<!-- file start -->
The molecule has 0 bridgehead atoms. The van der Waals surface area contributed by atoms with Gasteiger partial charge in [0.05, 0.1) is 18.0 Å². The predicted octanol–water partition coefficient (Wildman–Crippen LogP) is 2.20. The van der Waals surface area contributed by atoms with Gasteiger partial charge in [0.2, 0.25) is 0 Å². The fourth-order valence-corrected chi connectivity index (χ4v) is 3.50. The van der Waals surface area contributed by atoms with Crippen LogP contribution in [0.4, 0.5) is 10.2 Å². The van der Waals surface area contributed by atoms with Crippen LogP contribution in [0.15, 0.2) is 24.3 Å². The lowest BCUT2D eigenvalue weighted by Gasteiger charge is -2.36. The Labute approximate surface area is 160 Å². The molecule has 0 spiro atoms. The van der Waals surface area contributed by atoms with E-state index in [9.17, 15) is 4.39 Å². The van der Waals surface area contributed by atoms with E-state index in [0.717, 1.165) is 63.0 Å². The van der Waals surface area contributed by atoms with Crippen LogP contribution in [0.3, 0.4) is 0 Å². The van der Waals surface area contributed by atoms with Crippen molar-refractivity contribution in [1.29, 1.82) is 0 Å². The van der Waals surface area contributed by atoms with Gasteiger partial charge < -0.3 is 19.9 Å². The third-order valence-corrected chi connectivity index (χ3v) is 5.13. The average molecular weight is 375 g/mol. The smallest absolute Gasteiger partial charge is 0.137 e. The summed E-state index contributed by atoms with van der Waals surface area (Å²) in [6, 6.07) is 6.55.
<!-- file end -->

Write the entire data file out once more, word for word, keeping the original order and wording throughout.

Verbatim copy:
The molecule has 0 bridgehead atoms. The van der Waals surface area contributed by atoms with Gasteiger partial charge in [0.05, 0.1) is 18.0 Å². The predicted octanol–water partition coefficient (Wildman–Crippen LogP) is 2.20. The van der Waals surface area contributed by atoms with Gasteiger partial charge in [0.2, 0.25) is 0 Å². The fourth-order valence-corrected chi connectivity index (χ4v) is 3.50. The van der Waals surface area contributed by atoms with Crippen LogP contribution in [0.4, 0.5) is 10.2 Å². The van der Waals surface area contributed by atoms with Crippen LogP contribution in [0.15, 0.2) is 24.3 Å². The lowest BCUT2D eigenvalue weighted by Gasteiger charge is -2.36. The Labute approximate surface area is 160 Å². The molecule has 0 spiro atoms. The van der Waals surface area contributed by atoms with E-state index in [9.17, 15) is 4.39 Å². The van der Waals surface area contributed by atoms with E-state index in [0.717, 1.165) is 63.0 Å². The van der Waals surface area contributed by atoms with Crippen LogP contribution in [0.3, 0.4) is 0 Å². The van der Waals surface area contributed by atoms with Crippen molar-refractivity contribution in [1.29, 1.82) is 0 Å². The van der Waals surface area contributed by atoms with Gasteiger partial charge < -0.3 is 19.9 Å². The third-order valence-corrected chi connectivity index (χ3v) is 5.13. The average molecular weight is 375 g/mol. The smallest absolute Gasteiger partial charge is 0.137 e. The summed E-state index contributed by atoms with van der Waals surface area (Å²) in [6, 6.07) is 6.55.